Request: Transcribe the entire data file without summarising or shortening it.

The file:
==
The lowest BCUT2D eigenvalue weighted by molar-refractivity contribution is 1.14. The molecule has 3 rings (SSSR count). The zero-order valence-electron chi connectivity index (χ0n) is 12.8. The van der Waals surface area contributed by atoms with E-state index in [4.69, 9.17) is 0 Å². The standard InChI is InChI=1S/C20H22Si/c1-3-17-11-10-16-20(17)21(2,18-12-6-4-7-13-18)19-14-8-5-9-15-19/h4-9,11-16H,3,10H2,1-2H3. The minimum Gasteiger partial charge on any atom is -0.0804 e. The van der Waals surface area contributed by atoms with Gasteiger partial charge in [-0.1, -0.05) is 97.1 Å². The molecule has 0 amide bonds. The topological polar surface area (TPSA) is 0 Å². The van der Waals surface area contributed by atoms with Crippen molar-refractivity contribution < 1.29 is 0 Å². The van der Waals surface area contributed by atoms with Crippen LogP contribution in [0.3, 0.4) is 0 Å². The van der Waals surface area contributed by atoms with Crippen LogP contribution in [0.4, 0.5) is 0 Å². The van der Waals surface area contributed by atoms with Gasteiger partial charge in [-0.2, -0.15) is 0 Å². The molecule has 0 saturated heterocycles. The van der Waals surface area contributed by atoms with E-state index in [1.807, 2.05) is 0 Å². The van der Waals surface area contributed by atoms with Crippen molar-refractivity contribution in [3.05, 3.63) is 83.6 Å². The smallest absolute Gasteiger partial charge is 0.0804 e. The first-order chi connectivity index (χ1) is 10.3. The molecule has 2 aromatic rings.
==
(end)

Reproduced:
The lowest BCUT2D eigenvalue weighted by molar-refractivity contribution is 1.14. The molecule has 3 rings (SSSR count). The zero-order valence-electron chi connectivity index (χ0n) is 12.8. The van der Waals surface area contributed by atoms with E-state index in [4.69, 9.17) is 0 Å². The standard InChI is InChI=1S/C20H22Si/c1-3-17-11-10-16-20(17)21(2,18-12-6-4-7-13-18)19-14-8-5-9-15-19/h4-9,11-16H,3,10H2,1-2H3. The minimum Gasteiger partial charge on any atom is -0.0804 e. The van der Waals surface area contributed by atoms with Gasteiger partial charge in [-0.1, -0.05) is 97.1 Å². The molecule has 0 amide bonds. The topological polar surface area (TPSA) is 0 Å². The van der Waals surface area contributed by atoms with Crippen molar-refractivity contribution < 1.29 is 0 Å². The van der Waals surface area contributed by atoms with Crippen LogP contribution in [0.3, 0.4) is 0 Å². The van der Waals surface area contributed by atoms with Crippen LogP contribution in [0.4, 0.5) is 0 Å². The van der Waals surface area contributed by atoms with Gasteiger partial charge in [-0.2, -0.15) is 0 Å². The molecule has 0 saturated heterocycles. The van der Waals surface area contributed by atoms with E-state index in [1.807, 2.05) is 0 Å². The van der Waals surface area contributed by atoms with Crippen molar-refractivity contribution in [3.05, 3.63) is 83.6 Å². The smallest absolute Gasteiger partial charge is 0.0804 e. The first-order chi connectivity index (χ1) is 10.3. The molecule has 2 aromatic rings.